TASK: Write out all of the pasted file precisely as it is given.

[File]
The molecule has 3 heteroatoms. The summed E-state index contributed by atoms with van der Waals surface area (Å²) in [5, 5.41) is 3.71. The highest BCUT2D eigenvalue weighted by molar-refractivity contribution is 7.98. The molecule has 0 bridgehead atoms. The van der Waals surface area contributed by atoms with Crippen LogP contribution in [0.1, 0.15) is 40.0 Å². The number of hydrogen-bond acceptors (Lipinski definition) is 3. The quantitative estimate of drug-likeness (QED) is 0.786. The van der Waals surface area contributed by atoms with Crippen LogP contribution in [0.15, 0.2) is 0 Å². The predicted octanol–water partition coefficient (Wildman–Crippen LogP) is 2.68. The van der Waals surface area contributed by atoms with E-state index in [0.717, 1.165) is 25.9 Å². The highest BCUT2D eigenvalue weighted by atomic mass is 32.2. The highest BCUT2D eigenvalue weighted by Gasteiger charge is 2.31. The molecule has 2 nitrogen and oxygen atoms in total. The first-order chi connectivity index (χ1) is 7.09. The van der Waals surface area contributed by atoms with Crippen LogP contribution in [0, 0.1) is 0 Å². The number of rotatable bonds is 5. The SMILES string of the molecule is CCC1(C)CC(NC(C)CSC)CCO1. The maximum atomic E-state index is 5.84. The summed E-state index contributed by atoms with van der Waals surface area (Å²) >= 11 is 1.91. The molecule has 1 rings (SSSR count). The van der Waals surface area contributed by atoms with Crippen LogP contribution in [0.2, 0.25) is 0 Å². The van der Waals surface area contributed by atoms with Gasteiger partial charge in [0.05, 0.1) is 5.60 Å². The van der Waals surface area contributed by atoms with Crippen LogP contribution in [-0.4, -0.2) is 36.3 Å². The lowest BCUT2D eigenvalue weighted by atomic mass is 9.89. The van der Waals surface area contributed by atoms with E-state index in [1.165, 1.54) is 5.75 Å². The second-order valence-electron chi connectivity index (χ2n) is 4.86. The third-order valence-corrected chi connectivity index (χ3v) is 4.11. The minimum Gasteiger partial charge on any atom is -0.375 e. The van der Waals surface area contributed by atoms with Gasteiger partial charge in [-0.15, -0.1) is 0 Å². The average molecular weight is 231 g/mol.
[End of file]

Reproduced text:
The molecule has 3 heteroatoms. The summed E-state index contributed by atoms with van der Waals surface area (Å²) in [5, 5.41) is 3.71. The highest BCUT2D eigenvalue weighted by molar-refractivity contribution is 7.98. The molecule has 0 bridgehead atoms. The van der Waals surface area contributed by atoms with Crippen LogP contribution in [0.1, 0.15) is 40.0 Å². The number of hydrogen-bond acceptors (Lipinski definition) is 3. The quantitative estimate of drug-likeness (QED) is 0.786. The van der Waals surface area contributed by atoms with Crippen LogP contribution in [0.15, 0.2) is 0 Å². The predicted octanol–water partition coefficient (Wildman–Crippen LogP) is 2.68. The van der Waals surface area contributed by atoms with E-state index in [0.717, 1.165) is 25.9 Å². The highest BCUT2D eigenvalue weighted by atomic mass is 32.2. The highest BCUT2D eigenvalue weighted by Gasteiger charge is 2.31. The molecule has 2 nitrogen and oxygen atoms in total. The first-order chi connectivity index (χ1) is 7.09. The van der Waals surface area contributed by atoms with Crippen LogP contribution in [0, 0.1) is 0 Å². The number of rotatable bonds is 5. The SMILES string of the molecule is CCC1(C)CC(NC(C)CSC)CCO1. The maximum atomic E-state index is 5.84. The summed E-state index contributed by atoms with van der Waals surface area (Å²) >= 11 is 1.91. The molecule has 1 rings (SSSR count). The van der Waals surface area contributed by atoms with Crippen LogP contribution in [0.2, 0.25) is 0 Å². The van der Waals surface area contributed by atoms with Gasteiger partial charge in [0.05, 0.1) is 5.60 Å². The van der Waals surface area contributed by atoms with Crippen LogP contribution in [-0.4, -0.2) is 36.3 Å². The lowest BCUT2D eigenvalue weighted by atomic mass is 9.89. The van der Waals surface area contributed by atoms with E-state index in [1.165, 1.54) is 5.75 Å². The second-order valence-electron chi connectivity index (χ2n) is 4.86. The third-order valence-corrected chi connectivity index (χ3v) is 4.11. The minimum Gasteiger partial charge on any atom is -0.375 e. The van der Waals surface area contributed by atoms with Gasteiger partial charge in [-0.15, -0.1) is 0 Å². The average molecular weight is 231 g/mol.